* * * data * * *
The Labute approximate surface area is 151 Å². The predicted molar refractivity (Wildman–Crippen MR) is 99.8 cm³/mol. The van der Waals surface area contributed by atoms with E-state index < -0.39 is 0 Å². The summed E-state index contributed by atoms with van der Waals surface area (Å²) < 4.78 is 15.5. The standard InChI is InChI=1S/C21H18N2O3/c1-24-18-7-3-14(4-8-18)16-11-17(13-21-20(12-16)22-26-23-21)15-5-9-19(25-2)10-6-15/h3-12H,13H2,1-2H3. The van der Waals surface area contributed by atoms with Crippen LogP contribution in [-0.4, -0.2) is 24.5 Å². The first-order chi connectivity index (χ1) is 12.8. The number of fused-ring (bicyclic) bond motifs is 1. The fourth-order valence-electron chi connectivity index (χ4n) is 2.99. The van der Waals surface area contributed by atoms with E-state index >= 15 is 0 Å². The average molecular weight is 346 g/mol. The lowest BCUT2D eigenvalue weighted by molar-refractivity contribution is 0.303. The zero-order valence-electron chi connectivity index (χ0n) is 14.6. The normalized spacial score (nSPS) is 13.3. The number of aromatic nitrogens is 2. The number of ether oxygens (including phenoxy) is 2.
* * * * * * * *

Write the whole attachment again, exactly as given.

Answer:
The Labute approximate surface area is 151 Å². The predicted molar refractivity (Wildman–Crippen MR) is 99.8 cm³/mol. The van der Waals surface area contributed by atoms with E-state index < -0.39 is 0 Å². The summed E-state index contributed by atoms with van der Waals surface area (Å²) < 4.78 is 15.5. The standard InChI is InChI=1S/C21H18N2O3/c1-24-18-7-3-14(4-8-18)16-11-17(13-21-20(12-16)22-26-23-21)15-5-9-19(25-2)10-6-15/h3-12H,13H2,1-2H3. The van der Waals surface area contributed by atoms with Crippen LogP contribution in [-0.4, -0.2) is 24.5 Å². The first-order chi connectivity index (χ1) is 12.8. The number of fused-ring (bicyclic) bond motifs is 1. The fourth-order valence-electron chi connectivity index (χ4n) is 2.99. The van der Waals surface area contributed by atoms with E-state index >= 15 is 0 Å². The average molecular weight is 346 g/mol. The lowest BCUT2D eigenvalue weighted by molar-refractivity contribution is 0.303. The zero-order valence-electron chi connectivity index (χ0n) is 14.6. The normalized spacial score (nSPS) is 13.3. The number of aromatic nitrogens is 2. The number of ether oxygens (including phenoxy) is 2.